returning home though, i was back in the quiet. back to being alone most of the time. back to the place where each day is leading me closer to the time of my grandmother’s death. even though i love spring, and it makes me so happy that the tulips are peeking their way up through the soil, my heart aches because i cannot call her to tell her that the days are warmer and that i can smell spring in the air. this was her favorite time of year. last friday, i walked outside to the backyard with millie after it had just stopped raining and it smelled like the air on a cool spring day outside my grandparents house in south carolina. i could hear myself protesting as she would have demanded that i put on a sweater and my shoes and walk around the yard with her, so that we could see what was happening out there in the world of plants and birds and small animals. that moment last week was like a little whisper from her. it didn’t invite tears, just a smile.

still, i can feel an ache in my chest as i wish she was home so i could call her and say, “i cannot believe this is happening. can you? i am so overwhelmed right now.” and she would listen and then ask me about my plants or what i have been cooking lately. and then we might make plans to talk again soon. i would hear her voice.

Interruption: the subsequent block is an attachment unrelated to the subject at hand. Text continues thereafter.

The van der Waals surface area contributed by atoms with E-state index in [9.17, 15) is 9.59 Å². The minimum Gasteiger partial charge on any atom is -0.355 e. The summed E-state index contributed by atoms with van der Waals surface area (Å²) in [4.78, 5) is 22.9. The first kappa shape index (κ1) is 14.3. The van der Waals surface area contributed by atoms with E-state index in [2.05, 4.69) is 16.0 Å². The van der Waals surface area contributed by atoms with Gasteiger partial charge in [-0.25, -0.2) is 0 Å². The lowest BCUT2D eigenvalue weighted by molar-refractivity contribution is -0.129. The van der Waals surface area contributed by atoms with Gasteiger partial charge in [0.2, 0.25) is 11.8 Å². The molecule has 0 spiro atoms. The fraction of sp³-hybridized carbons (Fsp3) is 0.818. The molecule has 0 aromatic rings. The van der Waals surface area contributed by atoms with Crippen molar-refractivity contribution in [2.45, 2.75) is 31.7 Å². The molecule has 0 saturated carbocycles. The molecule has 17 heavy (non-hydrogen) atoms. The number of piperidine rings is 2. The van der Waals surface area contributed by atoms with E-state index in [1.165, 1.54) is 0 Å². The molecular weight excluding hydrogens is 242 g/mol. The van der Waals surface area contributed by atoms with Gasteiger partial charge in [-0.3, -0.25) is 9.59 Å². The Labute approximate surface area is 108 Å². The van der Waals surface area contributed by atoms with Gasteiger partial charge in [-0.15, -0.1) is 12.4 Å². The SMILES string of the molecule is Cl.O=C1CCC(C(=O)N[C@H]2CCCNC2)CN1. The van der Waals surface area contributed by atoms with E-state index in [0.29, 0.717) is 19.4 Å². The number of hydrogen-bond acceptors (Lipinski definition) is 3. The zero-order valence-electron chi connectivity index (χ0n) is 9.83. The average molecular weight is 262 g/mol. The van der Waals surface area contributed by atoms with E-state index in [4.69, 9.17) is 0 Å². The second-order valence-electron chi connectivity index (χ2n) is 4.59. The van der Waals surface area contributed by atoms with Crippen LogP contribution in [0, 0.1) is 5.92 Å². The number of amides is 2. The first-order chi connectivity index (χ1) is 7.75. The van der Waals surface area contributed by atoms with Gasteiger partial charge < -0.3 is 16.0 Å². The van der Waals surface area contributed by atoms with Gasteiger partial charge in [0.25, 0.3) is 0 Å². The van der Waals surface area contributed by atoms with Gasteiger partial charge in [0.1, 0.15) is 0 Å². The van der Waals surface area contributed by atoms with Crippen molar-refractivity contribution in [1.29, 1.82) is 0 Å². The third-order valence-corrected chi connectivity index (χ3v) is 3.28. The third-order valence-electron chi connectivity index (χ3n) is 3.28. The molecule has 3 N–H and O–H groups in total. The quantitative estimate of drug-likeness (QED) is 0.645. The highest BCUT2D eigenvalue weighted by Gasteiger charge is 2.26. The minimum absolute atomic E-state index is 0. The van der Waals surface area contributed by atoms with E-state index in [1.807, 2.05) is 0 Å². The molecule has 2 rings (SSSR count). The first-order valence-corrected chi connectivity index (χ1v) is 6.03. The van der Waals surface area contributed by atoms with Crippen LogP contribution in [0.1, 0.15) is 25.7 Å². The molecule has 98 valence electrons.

back in november, my teacher told me about a workshop that she thought i might be interested in. it was a workshop for yoga teachers at her studio. another friend encouraged me to go, so i have had it in my head for weeks that i would be attending. when this past saturday came around and it was time to go, i realized i had only a vague idea of what the workshop was going to be about and wasn’t quite prepared for what i found when i opened the folder sitting at my seat in the circle at the workshop.

the topic: grief and loss.

the teacher was anna rhodes; a psychologist who studied with, worked with, and was friends with elizabeth kubler-ross. i learned so much in this workshop…and i will just share and share here as the waves of new understanding hit me. i still feel a bit raw from the experience and the combination of it with the other things happening right now.